I closed the door to our bedroom, tip-toed to the far side of the bed and sat down quietly on the floor. From the living room, I could hear my four-year-old daughter screeching at me to come help her with her computer game.
Here I was, the parent who so attentively responded to her cries when she was an infant, the mother who gently led her through the wilds of toddlerhood, the person who has written more than once on positive, proactive parenting—literally hiding from my preschooler and her constant crankiness.
It was not my finest moment.
We’ve been going through a rough patch lately, and I know this season is universal to the experience of parenting. It’s easy to get caught in a frustrating cycle: the more she pushes, the more I pull back.
A few weeks ago, I had a bit of an epiphany when my father’s advice about navigating hazardous road conditions began to ring in my ears: “You’ve got to steer into the skid.”
Photo by Mish Bradley
When your child goes through a difficult phase, it’s challenging for even the most dedicated of positive parents to stay the course. It’s easy to implement all we know about healthy, proactive parenting when the sun is shining and the flowers are blooming, but when the road is covered in ice and you just can’t seem to get any traction anywhere, well, it’s easy to spin out.
The more I’ve thought about it, the more I’ve realized that much of the advice given to drivers navigating hazardous road conditions actually speaks quite perfectly to parents who are navigating the precarious parts of parenting that are inevitable in the life of every family.
Avoid going too fast.
Driving experts say that most icy road collisions could be avoided if drivers just slowed down. When I thought about when this difficult phase with my preschooler began, I realized it coincided with increased busyness in my life. As my book’s big deadline neared, I found myself flying past my daughter with a kiss on her forehead and “I sure love you!”, but little else in the way of true connection.
Kids are more sensitive to changes in pace than we are, and a sudden plunge into misbehavior may be a warning signal that as a parent or as a family, things are moving too fast.
Leave plenty of space.
Photo by Tony the Misfit
It’s pivotal to leave enough space between your car and the others when roads are dicey. When parenting a child through a rough patch, the same idea holds true: it’s pivotal to make space for them.
When my child pushes me with her bad behavior choices, my natural instinct is to pull back and cut her off. But as a positive parent, I know that disruptive behavior is often an indicator of a disconnect between the parent and child.
The tricky part is putting that theory into practice and intentionally creating meaningful, dedicated space where she and I can genuinely connect.
Anticipate problem spots.
My friend Laura and her family recently road tripped from Indiana to Oklahoma to hang out with our family for a few days. We were amused by their curiosity about the “Do Not Drive Into Smoke” caution signs that mark certain stretches of Oklahoma highways. Grassfires are a common event in our state, and motorists are warned repeatedly not to drive into smoke that may have engulfed the road.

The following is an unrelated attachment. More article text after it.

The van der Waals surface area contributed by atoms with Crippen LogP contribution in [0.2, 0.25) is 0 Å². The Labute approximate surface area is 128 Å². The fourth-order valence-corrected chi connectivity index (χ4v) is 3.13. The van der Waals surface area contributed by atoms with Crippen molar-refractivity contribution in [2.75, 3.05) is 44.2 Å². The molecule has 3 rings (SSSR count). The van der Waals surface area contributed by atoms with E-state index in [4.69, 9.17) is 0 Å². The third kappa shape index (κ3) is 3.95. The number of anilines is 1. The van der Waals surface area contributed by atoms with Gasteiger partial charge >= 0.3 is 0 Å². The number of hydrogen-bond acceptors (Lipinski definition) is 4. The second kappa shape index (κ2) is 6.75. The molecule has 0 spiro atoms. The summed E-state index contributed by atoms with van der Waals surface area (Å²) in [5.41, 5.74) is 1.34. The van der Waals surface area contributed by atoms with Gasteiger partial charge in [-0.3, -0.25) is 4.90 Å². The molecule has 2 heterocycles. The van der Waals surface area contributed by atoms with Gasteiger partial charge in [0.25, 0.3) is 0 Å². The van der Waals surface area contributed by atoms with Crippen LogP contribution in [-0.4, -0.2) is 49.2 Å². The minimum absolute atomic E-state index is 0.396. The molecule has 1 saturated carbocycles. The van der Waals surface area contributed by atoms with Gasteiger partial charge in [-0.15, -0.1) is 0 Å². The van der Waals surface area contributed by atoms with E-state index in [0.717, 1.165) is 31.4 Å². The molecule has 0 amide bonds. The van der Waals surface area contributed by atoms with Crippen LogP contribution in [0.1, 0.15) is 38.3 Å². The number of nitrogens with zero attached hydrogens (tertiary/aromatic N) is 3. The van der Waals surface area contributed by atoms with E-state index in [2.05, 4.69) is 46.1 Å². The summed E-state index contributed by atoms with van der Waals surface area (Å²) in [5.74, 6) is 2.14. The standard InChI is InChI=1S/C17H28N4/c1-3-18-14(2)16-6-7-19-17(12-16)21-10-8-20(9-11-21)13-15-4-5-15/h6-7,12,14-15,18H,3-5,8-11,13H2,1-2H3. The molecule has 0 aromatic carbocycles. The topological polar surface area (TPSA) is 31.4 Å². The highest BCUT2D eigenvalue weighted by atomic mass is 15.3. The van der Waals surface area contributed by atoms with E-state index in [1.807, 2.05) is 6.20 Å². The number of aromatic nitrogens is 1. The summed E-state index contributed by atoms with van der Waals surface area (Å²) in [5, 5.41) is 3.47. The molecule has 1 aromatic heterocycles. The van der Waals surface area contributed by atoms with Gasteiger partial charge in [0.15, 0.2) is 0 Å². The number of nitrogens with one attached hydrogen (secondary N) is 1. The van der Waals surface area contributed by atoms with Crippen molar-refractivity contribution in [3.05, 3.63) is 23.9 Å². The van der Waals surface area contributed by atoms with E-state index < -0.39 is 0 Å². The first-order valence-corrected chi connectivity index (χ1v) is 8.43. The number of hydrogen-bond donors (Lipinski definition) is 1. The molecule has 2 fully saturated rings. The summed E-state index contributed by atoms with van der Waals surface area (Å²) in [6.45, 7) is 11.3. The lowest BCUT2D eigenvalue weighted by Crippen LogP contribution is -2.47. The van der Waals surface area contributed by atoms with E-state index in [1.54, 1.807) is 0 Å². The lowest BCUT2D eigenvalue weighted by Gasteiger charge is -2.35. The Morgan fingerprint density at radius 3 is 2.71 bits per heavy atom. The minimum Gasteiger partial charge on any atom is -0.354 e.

I’m guessing that the highway departments of each state have put time and money into signaling potential problem areas to drivers, be it smoke, ice, construction, curves, or blind spots. As parents, we are uniquely equipped to anticipate the problem spots that trigger chancy conditions with our children.
For example, it’s difficult to take my daughter to the grocery store this time of the year. Toys and glittery lights and sugar-laden treats on every aisle practically guarantee a serious case of can-I-have-this-itis. I’ve learned to navigate this problem spot by either going to the store solo, or by reinforcing boundaries and expectations beforehand.
Steer into the skid
Photo by KSDigital
When a car goes into a skid, the natural impulse is to jerk the wheel. We want to resist the scary loss of control and oftentimes over-correct, which is just as dangerous. And isn’t that the case with parenting? Correcting behavior issues is important of course, but in the midst of a troubled phase, sometimes the best approach really is to turn loose of the resistance and intentionally steer into the skid.
What does this look like in action? Find ways to re-establish the connection with your child. Pursue physical connection with more hugs, snuggles, and cuddles. Invite emotional connection by being purposeful with eye contact and authentic conversation. Develop spiritual connection by engaging in activities that allow your child’s spirit to soar.
As I’ve confessed to you, no one knows more than I do that sometimes it feels easier to hide. And to be honest, sometimes I need a Mommy Time-In before I’m equipped to parent through perilous parenting moments.
But once I am centered and re-focused on helping my child navigate her big feelings, I’m better able to the healthy and helpful parent she needs.
We can talk about positive parenting all we want, but until our philosophies have been tested by the stormy weather of difficult childhood phases, it’s all just talk. Putting positive parenting to the test when it would be easier to hide, my friends, is where the rubber meets the road.
What is your go-to strategy when your children are going through a difficult phase? What specific examples can you share about what steering into the skid looks like as you parent your little ones?